Introduction: Frontotemporal dementia (FTD) is a heterogeneous clinical entity that includes several disorders characterized by different cellular mechanisms. Distinctive clinical features in FTD include behavioral, affective, and cognitive symptoms. Unfortunately, little progress has been made over the past 20 years in terms of the development of effective disease-modifying drugs with the currently available symptomatic treatments having limited clinical utility. Areas covered: This article reviews the principal pharmacological intervention studies for FTD. These are predominantly randomized clinical trials and include symptomatic treatments and potential disease-modifying drugs. Expert opinion: There is insufficient evidence on effective treatments for FTD and studies with better methodological backgrounds are needed. Most studies reporting therapeutic benefits were conducted with selective serotonin reuptake inhibitors, while anti-dementia drugs have been ineffective in FTD. Since the underlying pathology of FTD mostly consists of abnormal tau protein or TDP-43 aggregates, treatments are being developed to interfere with their aggregation process or with the clearance of these proteins. Furthermore, disease-modifying treatments remain years away as demonstrated by the recent negative Phase III findings of a tau aggregation inhibitor (LMTM) for treating the behavioral variant of FTD. The results from current ongoing Phase I/II trials will hopefully give light to future treatment options.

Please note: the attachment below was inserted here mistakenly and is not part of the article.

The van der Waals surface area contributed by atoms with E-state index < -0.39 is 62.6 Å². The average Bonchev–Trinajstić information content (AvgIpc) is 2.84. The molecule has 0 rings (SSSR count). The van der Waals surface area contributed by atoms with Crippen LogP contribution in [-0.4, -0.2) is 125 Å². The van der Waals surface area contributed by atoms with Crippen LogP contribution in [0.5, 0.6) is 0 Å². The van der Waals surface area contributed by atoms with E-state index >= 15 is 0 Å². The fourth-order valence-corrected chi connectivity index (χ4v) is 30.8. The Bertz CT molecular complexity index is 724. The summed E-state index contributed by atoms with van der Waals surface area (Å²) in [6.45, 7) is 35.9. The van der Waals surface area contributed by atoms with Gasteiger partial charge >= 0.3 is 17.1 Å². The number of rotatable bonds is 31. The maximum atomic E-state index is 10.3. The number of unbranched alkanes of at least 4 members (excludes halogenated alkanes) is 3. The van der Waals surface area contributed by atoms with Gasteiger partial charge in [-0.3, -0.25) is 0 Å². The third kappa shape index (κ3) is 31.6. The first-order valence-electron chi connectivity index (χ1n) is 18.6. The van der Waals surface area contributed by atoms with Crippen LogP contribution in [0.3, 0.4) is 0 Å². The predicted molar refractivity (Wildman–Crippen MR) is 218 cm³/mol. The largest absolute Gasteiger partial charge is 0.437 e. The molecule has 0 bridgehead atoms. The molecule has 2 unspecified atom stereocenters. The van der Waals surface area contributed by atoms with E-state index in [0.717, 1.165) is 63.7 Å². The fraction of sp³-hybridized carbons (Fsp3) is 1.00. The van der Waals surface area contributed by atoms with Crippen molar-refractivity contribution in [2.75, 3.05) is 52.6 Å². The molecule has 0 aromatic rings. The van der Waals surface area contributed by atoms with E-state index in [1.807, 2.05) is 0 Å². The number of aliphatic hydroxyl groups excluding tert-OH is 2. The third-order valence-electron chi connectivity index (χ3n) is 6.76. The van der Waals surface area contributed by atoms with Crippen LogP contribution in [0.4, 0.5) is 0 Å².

- acetylcholinesterase inhibitors
- frontotemporal dementia
- tau protein
ASJC Scopus subject areas
- Pharmacology (medical)